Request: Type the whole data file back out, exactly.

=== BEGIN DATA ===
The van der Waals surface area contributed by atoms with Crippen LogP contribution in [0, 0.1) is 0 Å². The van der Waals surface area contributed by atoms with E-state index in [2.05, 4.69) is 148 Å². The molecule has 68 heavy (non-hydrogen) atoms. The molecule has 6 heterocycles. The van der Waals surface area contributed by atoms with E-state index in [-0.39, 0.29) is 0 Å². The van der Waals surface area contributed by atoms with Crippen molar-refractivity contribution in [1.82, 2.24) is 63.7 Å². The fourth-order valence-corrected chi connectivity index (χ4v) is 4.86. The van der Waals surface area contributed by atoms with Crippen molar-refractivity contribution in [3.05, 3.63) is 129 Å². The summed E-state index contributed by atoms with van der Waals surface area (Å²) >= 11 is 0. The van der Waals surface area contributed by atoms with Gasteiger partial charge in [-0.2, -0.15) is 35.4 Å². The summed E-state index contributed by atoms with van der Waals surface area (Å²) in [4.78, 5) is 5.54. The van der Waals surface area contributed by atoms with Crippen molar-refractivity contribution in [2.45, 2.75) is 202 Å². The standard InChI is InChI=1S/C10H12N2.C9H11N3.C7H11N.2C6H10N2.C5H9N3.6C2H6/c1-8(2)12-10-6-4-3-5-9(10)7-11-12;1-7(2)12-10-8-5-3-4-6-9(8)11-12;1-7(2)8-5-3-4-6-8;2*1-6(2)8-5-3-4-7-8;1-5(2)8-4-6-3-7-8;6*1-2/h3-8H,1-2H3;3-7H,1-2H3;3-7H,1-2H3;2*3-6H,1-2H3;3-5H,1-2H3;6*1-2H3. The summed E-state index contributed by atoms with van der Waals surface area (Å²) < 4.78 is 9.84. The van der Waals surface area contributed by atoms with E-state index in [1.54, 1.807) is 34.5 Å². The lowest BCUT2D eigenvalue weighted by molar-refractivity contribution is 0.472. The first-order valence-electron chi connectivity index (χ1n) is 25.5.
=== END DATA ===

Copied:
The van der Waals surface area contributed by atoms with Crippen LogP contribution in [0, 0.1) is 0 Å². The van der Waals surface area contributed by atoms with E-state index in [2.05, 4.69) is 148 Å². The molecule has 68 heavy (non-hydrogen) atoms. The molecule has 6 heterocycles. The van der Waals surface area contributed by atoms with E-state index in [-0.39, 0.29) is 0 Å². The van der Waals surface area contributed by atoms with Crippen molar-refractivity contribution in [1.82, 2.24) is 63.7 Å². The fourth-order valence-corrected chi connectivity index (χ4v) is 4.86. The van der Waals surface area contributed by atoms with Crippen molar-refractivity contribution in [3.05, 3.63) is 129 Å². The summed E-state index contributed by atoms with van der Waals surface area (Å²) >= 11 is 0. The van der Waals surface area contributed by atoms with Gasteiger partial charge in [-0.2, -0.15) is 35.4 Å². The summed E-state index contributed by atoms with van der Waals surface area (Å²) in [4.78, 5) is 5.54. The van der Waals surface area contributed by atoms with Crippen molar-refractivity contribution in [2.45, 2.75) is 202 Å². The standard InChI is InChI=1S/C10H12N2.C9H11N3.C7H11N.2C6H10N2.C5H9N3.6C2H6/c1-8(2)12-10-6-4-3-5-9(10)7-11-12;1-7(2)12-10-8-5-3-4-6-9(8)11-12;1-7(2)8-5-3-4-6-8;2*1-6(2)8-5-3-4-7-8;1-5(2)8-4-6-3-7-8;6*1-2/h3-8H,1-2H3;3-7H,1-2H3;3-7H,1-2H3;2*3-6H,1-2H3;3-5H,1-2H3;6*1-2H3. The summed E-state index contributed by atoms with van der Waals surface area (Å²) < 4.78 is 9.84. The van der Waals surface area contributed by atoms with E-state index in [1.54, 1.807) is 34.5 Å². The lowest BCUT2D eigenvalue weighted by molar-refractivity contribution is 0.472. The first-order valence-electron chi connectivity index (χ1n) is 25.5.